What I’ve realised after using the native Mail app for so long is that actually, what is most important to me is just having all of my email accounts in one place and being able to view all of my inboxes at once via one main inbox.
Same. I’ve tried just about every email app under the sun and always end up coming back to Apple Mail. It gives me a single inbox for all my accounts, performs actions quickly, and just works.
I’m a bit behind on the Twitter hack story, but Michael Tsai does a great job collecting some of the more interesting takes from around the web.
I’m sure this isn’t a unique thought, but having a single, centralized system for publishing and communication is inherently insecure. It would be wise for high-profile individuals to buy a domain, install some publishing software, and start sharing their thoughts on something they completely control.
If one site gets compromised, it will only effect that single individual. And because they’ll own their own platform, they won’t be beholden to Twitter in regards to what security measures can be put in place.
Filipe Espósito, writing for 9 to 5 Mac:
Twitter is announcing its new Twitter API v2, which was completely rebuilt with new features. One of the highlights of the new Twitter API is the real-time tweets stream — one of the options removed in the past. Third-party apps can once again load new tweets as they’re published and not just after a period of time.
Other changes to the API include conversation threading, polls, pinned tweets, better spam filter, and advanced search. The Twitter v2 API will be available on three different levels: Standard, Academic Research, and Business.
I hope this will bring about a resurgence in third-party Twitter apps. I think many of the problems on Twitter and the dread that one feels when reading their timeline could be mitigated, if not solved, with just a bit more creative thinking. The type of creative thinking that isn’t limited by the goals and priorities of Twitter itself.
In Hey, my email history is always visible, even though I don’t want it to be. I don’t know about you, but once I’ve finished with an email, I don’t want to look at it anymore unless there’s been a reply or I have to refer back to something (via search).
In Gmail, when I open the inbox I see only emails that I need to do something with. In Hey, I see those emails, plus the emails I’ve already dealt with, plus the emails I’ve decided I’ll reply to later, plus the emails I’ve set aside, and sometimes even a button letting me know I have other emails to do something about in the Screener…how exactly is this more tidy and peaceful?
This was my immediate reaction when I gave Hey a try and the primary reason why the service isn’t for me. I want my email client to be enjoyable to use. And that isn’t possible without an archive feature.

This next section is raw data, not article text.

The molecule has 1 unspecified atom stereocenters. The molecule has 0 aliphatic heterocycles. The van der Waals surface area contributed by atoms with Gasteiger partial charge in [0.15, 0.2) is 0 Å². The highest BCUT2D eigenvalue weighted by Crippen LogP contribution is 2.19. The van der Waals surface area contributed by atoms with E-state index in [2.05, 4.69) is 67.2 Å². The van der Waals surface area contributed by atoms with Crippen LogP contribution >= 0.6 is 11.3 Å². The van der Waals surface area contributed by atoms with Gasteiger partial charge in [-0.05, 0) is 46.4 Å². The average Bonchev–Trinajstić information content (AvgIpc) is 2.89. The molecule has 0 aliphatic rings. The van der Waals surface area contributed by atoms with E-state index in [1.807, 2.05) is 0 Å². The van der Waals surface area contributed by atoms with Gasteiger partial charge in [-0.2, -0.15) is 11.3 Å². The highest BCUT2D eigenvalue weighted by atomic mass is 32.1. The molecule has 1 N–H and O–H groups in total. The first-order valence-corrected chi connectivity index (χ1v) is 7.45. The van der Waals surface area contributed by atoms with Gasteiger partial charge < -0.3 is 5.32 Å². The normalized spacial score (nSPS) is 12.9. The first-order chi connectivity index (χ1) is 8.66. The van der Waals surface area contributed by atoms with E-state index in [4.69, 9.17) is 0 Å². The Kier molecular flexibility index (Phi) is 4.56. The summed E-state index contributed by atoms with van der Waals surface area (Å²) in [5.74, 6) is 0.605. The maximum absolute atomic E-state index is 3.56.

From the site:
With mission ctrl you can build your own dashboard widgets with blocks. You know blocks, the things you are already using on your posts/pages to make your WordPress site awesome.
I don’t use blocks on Initial Charge, instead composing everything in Ulysses and the publishing through Shortcuts. The contents of my entries are technical saved in Classic blocks, but I typically only ever interact with them using the code editor.
I do use blocks on other sites I publish, though — a personal site that I manage alongside a few family members and all the sites I interact with at my day job. The block editor is very powerful and letting you use blocks to add custom widgets to the WordPress dashboard is brilliant.
A lot of great improvements in this upgrade including App Library, the ability to save widgets to your home screen, picture-in-picture video, a new Siri user interface, a translation app, pinned threads in Messages, App Clips and more.
Kirk McElhearn, writing for Intego’s mac security weblog:
A mesh wi-fi system could form part of a broader Apple home network. Imagine if the HomePod, Apple TV, or future Apple in-home devices, acted as a satellite for a wi-fi access point, as well as being a HomeKit hub; this could get more people to buy these media devices, knowing that they would serve more than one purpose.
In addition, the Time Capsule, an AirPort base station with a built-in hard drive, was a great way to ensure that people backed up their Macs. It meant that both desktop Macs and laptops could be automatically backed up without needed to connect an external hard drive. This was not without its quirks, but the technology was seamless. Apple could have extended this backup to iOS devices as well, allowing local backups instead of or in addition to iCloud backups.
I love my Eero setup, but I’d trade it in a heartbeat for an Apple designed and developed mesh Wi-Fi system that allowed Time Capsules, HomePods, and Apple TVs to extend the network.
The debut of app extensions effectively eliminated those custom sharing actions to Pocket and Instapaper. Within a few software release cycles, apps like Tweetbot and Reeder opted to shelve development of their own sharing extensions for Pocket or Instapaper and left the sharing mechanism to the system-wide system. […]
In hindsight, this feels like a lazy decision and has hampered the speed and efficiency of saving content to any read-it-later queue.
The share sheet was a massive step forward for iOS, but it shouldn’t have resulted in the removal of these excellent custom sharing features built-in to applications. I’m glad that Unread brought back its custom read later sharing option in its most recent major release. I’d love to see more applications implement it as well.